The next BIG thing

By , Staff writer of The Christian Science Monitor

In a stock market that charges ahead on even the slightest hint of good news, no sector generates as much electricity as technology.

For the first quarter of 1999, high-tech funds ruled the category roost - soaring 17 percent, according to Lipper Inc., compared with broader market measures that rose an impressive 5 percent.

Nor is such dazzling performance a fluke. High-tech has led the pack throughout the late 1990s, up an average 27 percent a year during the past five years, beating the Standard & Poor's 500 Index, the primary market gauge, along the way. The S&P's annual gains averaged just under 26 percent.

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And experts expect more of the same from firms that produce the likes of computers, chips, cell phones, satellites, and Internet access.

"I'm bullish on technology," says Stephen Dalton, senior portfolio manager with First Capital Group in Philadelphia.

He oversees roughly $1 billion in investment assets and says that while tech stock prices look high and volatile, they represent a megatrend that is altering the landscape - economic, corporate, global, and domestic.

"I expect the technology sector to continue to grow fairly rapidly" during 1999, he says.

William Keithler, manager of Invesco Technology Fund, in Denver, agrees, although he wonders whether tech funds will continue outpacing the rest of the market.

Recent volatility in the sector doesn't faze him, since turbulence frequently occurs as companies report their earnings, as they are doing now, he says.

The important factor, he says, is that technology continues to play a growing role in the nation's economic output, providing opportunities for investors.

Many analysts recommend general-purpose funds that have a broad exposure to technology, rather than those that limit their technology investments to computer and Internet companies. Such broad-based funds tend to do better in downturns.

Mr. Dalton says selectivity is important for investors looking to raise their exposure to high-tech. He likes companies that add bandwidth - bigger communications capacity into homes and offices. He is wary of personal-computer companies and firms involved in Internet commerce.

And technology is "going to be even more important in the years ahead," says Rao Chalasani, chief strategist for investment firm Everen Securities Inc., Chicago.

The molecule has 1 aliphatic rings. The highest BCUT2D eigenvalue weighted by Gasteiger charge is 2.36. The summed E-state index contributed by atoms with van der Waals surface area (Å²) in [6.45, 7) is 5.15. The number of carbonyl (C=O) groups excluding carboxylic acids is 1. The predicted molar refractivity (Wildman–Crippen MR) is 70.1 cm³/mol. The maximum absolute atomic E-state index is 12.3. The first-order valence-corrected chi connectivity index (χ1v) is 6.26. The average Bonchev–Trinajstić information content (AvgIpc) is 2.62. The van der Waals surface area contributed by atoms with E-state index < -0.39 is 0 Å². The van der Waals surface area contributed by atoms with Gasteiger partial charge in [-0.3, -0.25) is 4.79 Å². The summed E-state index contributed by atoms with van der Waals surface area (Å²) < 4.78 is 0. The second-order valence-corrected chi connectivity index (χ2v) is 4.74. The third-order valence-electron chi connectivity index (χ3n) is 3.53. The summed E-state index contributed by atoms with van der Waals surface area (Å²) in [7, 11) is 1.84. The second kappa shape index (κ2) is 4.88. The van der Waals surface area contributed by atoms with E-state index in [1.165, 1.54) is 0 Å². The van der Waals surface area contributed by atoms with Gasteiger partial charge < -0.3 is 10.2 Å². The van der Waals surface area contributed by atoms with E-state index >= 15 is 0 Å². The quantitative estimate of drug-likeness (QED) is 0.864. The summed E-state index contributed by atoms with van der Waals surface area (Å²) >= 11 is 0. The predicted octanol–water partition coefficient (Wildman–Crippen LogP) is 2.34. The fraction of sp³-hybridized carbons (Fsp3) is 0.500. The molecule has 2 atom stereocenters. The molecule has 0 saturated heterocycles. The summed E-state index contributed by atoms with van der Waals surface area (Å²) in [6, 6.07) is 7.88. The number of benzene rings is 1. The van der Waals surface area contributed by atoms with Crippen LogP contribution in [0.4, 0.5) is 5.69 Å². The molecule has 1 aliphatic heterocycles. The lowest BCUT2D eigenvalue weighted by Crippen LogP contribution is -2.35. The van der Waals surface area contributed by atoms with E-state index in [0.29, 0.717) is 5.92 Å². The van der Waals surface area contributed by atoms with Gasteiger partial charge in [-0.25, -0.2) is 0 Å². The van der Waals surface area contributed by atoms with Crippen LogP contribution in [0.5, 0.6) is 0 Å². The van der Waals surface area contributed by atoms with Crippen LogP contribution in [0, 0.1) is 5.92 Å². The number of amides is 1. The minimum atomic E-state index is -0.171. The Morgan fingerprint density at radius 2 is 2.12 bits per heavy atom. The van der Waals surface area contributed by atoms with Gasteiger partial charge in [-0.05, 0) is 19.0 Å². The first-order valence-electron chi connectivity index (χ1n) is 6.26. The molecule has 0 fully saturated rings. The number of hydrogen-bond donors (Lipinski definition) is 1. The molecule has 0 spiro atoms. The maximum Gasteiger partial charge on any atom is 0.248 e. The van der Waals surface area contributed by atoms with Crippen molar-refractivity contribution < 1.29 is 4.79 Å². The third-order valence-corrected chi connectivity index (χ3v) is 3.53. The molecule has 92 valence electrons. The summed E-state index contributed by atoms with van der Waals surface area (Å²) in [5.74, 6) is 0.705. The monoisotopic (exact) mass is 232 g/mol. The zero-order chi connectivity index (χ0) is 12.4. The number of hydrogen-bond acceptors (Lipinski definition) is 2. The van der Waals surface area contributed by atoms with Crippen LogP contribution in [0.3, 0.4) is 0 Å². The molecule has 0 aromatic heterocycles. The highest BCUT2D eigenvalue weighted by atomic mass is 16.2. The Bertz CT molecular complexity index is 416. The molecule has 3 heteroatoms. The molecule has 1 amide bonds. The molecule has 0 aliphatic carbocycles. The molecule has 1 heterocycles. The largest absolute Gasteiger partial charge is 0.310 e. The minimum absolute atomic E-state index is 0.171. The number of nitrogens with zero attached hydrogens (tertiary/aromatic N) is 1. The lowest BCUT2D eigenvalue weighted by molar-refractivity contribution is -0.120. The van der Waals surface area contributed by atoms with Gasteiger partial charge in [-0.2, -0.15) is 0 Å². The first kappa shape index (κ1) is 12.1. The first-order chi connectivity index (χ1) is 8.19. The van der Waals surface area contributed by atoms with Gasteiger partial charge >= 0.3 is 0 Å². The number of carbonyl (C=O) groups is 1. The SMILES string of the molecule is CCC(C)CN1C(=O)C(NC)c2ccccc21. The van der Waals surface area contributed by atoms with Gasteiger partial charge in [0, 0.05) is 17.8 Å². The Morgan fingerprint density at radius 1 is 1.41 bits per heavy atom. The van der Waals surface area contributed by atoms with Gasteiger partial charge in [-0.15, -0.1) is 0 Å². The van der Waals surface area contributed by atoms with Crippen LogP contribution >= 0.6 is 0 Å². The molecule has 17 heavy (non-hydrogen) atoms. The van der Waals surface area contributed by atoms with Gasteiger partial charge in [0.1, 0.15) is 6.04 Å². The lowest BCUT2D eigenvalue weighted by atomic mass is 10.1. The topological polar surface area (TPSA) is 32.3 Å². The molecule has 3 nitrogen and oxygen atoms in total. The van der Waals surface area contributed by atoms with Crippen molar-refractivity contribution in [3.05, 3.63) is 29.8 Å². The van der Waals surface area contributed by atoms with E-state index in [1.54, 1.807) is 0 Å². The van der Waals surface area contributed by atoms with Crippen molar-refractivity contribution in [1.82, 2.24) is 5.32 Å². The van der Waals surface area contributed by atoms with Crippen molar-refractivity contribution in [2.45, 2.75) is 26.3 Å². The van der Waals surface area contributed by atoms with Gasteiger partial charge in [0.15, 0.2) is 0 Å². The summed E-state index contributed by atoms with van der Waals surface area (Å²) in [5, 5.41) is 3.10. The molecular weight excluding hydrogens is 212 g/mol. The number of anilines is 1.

A recent report by investment firm Donaldson, Lufkin & Jenrette in New York says growing pressure for productivity will cause corporations to invest even more in technology.

Still, many analysts are wary that the high-flying sector might slump in the weeks ahead.

The stock price of Microsoft, reigning champion of the high-tech sector, is now 80 times higher than its 1998 earnings, compared with 60 for the tech sector in general and 33 for the overall S&P 500. Similar valuations for Internet stocks sail off the charts.

"The Nasdaq composite Index, which is in many ways a proxy for the high-technology sector, is up around 18 percent this year," says Arnold Kaufman, editor of The Outlook, an analytical review published by Standard & Poor's. "That follows a gain of 70 percent to 80 percent since the lows last October. An increase like that is probably unsustainable."

Mr. Kaufman suggests a high-tech correction would be short-lived, followed by a fast rebound, as occurred in mid-1998.

But technology companies have become so influential that even a minor tech correction could hurt the overall market, he says.

Technology companies now represent about 21 percent of the 500 companies in the S&P 500 Index.

More mainstream funds, which previously shunned tech stocks as too risky, are also jumping on the bandwagon.

"I've now got some technology holdings," says Don Ross, chief investment officer for National City Investment Management Co. in Cleveland. And just about every fund investment manager is turning to technology, he adds.

Some red-hot fund groups, such as Janus Group, increasingly tilt many of their funds to go-go tech companies.

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